Push-up 3: Requisite Red

posted in: Push-ups, #3 Requisite Red | 12

pushup03-01July was a bust for me as far as getting much quilting done, but I’ve been diligently working on my next “push-up” for the last week or so. I’m a couple days late on my self-imposed deadline, but I’m finally done with Push-Up #3.

I was a bit mystified about where to begin with this new piece. In frustration, I decided to just sit down and start sewing strips together. I know black, white, and red is a favorite color scheme for many people, whether in home interiors, clothing, or quilts. It’s never been a color combination that I’ve been particularly fond of, but I thought I should make at least one quilt with those colors.

Naturally, I couldn’t leave it with just three colors. I also knew I wanted to play with another principle of color theory. This time I decided to play with the idea of “disappearing boundaries” and “dissolving boundaries.” Basically, “disappearing boundaries” is the idea that when two analogous of the same value are placed next to each other, the colors visually appear to blend. The closer the values, the greater the effect. “Dissolving boundaries” is a similar effect, but it involves a pure color and a muted version of it. To test these ideas, I decided to use pure red as my main color and combine it with red-orange, orange, red-violet, pink, and muted red.

pushup03-01aWhen you look at this close-up, you can see how these principles worked. In some cases, the central square practically disappears. In others, it remains clearly separated, but very low contrast.

Believe it or not, I’ve never made a Log Cabin quilt, even though it has always been a personal favorite of mine. As I started sewing my strips together, I fell into making little Log Cabin “seedlings” (just the central square with one row of strips on all sides). As my seedlings began to pile up, and I started slapping them up on my design wall in a rough grid pattern. The more I looked at it, the more I liked it so I decided to stop adding strips to my seedlings. Now I just needed to chose my background color. I wanted to use both black and white in this piece. I’m still fascinated with how colors look different on different backgrounds. The best solution I could think of was to add in some grays and gradate the background. I’m glad I did. I really like how it turned out (even if it’s not blue).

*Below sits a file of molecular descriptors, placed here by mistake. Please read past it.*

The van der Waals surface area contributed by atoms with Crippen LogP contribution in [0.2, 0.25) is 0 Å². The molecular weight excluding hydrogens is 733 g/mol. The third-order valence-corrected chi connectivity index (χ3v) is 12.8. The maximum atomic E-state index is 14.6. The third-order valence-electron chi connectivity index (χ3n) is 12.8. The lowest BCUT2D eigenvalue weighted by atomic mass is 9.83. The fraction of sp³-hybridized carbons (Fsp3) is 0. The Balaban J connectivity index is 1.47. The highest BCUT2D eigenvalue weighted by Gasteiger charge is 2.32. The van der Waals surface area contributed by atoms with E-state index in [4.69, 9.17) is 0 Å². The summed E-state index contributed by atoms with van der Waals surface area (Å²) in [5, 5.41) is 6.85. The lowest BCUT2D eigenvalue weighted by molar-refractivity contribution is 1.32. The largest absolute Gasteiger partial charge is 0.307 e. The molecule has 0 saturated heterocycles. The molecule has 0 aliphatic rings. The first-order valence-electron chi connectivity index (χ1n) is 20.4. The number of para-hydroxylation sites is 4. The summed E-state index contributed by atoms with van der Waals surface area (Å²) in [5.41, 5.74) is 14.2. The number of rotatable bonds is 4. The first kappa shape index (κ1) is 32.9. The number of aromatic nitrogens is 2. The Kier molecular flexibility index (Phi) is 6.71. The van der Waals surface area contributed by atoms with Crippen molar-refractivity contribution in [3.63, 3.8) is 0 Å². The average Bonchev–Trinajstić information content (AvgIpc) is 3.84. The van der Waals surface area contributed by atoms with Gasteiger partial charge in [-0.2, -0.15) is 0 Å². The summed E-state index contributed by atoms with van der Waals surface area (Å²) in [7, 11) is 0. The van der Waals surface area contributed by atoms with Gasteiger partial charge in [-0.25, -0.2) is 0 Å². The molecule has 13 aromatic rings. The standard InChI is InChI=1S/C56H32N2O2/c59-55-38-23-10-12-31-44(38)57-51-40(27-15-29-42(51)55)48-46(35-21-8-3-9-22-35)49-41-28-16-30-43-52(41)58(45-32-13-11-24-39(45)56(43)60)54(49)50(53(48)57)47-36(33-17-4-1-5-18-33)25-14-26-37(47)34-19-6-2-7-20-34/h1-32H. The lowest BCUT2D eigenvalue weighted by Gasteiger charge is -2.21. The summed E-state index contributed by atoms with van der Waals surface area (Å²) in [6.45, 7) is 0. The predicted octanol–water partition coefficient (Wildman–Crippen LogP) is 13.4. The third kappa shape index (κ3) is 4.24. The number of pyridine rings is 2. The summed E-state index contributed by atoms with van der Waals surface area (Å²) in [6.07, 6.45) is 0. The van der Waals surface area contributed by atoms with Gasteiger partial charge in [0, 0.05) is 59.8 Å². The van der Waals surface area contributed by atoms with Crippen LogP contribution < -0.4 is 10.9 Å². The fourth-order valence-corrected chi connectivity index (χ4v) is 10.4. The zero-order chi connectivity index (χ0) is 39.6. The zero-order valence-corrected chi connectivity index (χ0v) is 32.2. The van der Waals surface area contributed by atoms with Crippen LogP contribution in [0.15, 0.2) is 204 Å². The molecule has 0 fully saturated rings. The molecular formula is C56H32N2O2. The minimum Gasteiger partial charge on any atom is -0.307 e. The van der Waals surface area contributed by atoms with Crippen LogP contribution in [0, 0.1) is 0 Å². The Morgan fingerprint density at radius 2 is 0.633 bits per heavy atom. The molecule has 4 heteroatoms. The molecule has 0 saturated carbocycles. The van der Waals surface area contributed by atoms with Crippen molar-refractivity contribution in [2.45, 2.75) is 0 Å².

While I was sewing, I was also thinking about a title. I was thinking that this was my requisite red Log Cabin quilt (since every quilter should make at least one Log Cabin quilt, right?), but that was too many words. I like short titles. Two words are ideal. Kind of like a first name and last name, so I shortened it to Requisite Red.

12 Responses

  1. Lisa

    Maria that is a fantastic piece!!! And I love the name too. Did you dye the fabrics?

  2. Ed Chamness

    I love this…you were exploring a concept and have created a masterpiece…much stronger than setting out to create a masterpiece and ending up with nothing…what is the size (although it does not matter)…WOW…

  3. Beth Schillig

    WOW … WOW… WOW!! I love it! What a great job and how exciting to be experimenting with all those concepts, it great!! I’m so impressed! ANd I think Nancy would be so proud!

  4. Sally

    What a great piece. I have only a basic knowledge of color theory but thank you for explaining some of the principles. It’s a great example. I think you succeeded very wqell with your piece.

  5. Stacy Hurt

    Oh Maria it’s just divine! I was reading my feedly on my smartphone so the image popped up and I totally gasped! I had to open your blog on my workstation so I could see it all big. I’m stunned at the floating, dancing effect of those wonderful red boxes! Did you plan that? At first I thought you simply fused the red boxes onto the background fabric (until I opened the photo up larger) and I was like ‘OMG she totally pieced all that!!!

    Well done, just really; well done!

    • Maria

      Thanks, Stacy! No, I didn’t plan anything in advance other than the colors, but I was happy with the floating effect, too.

  6. Colleen Kole

    Oh my Maria-what fun it has been catching up with you! I love your dedication to studying color and what a beautiful piece. I agree that mu first words were WOW!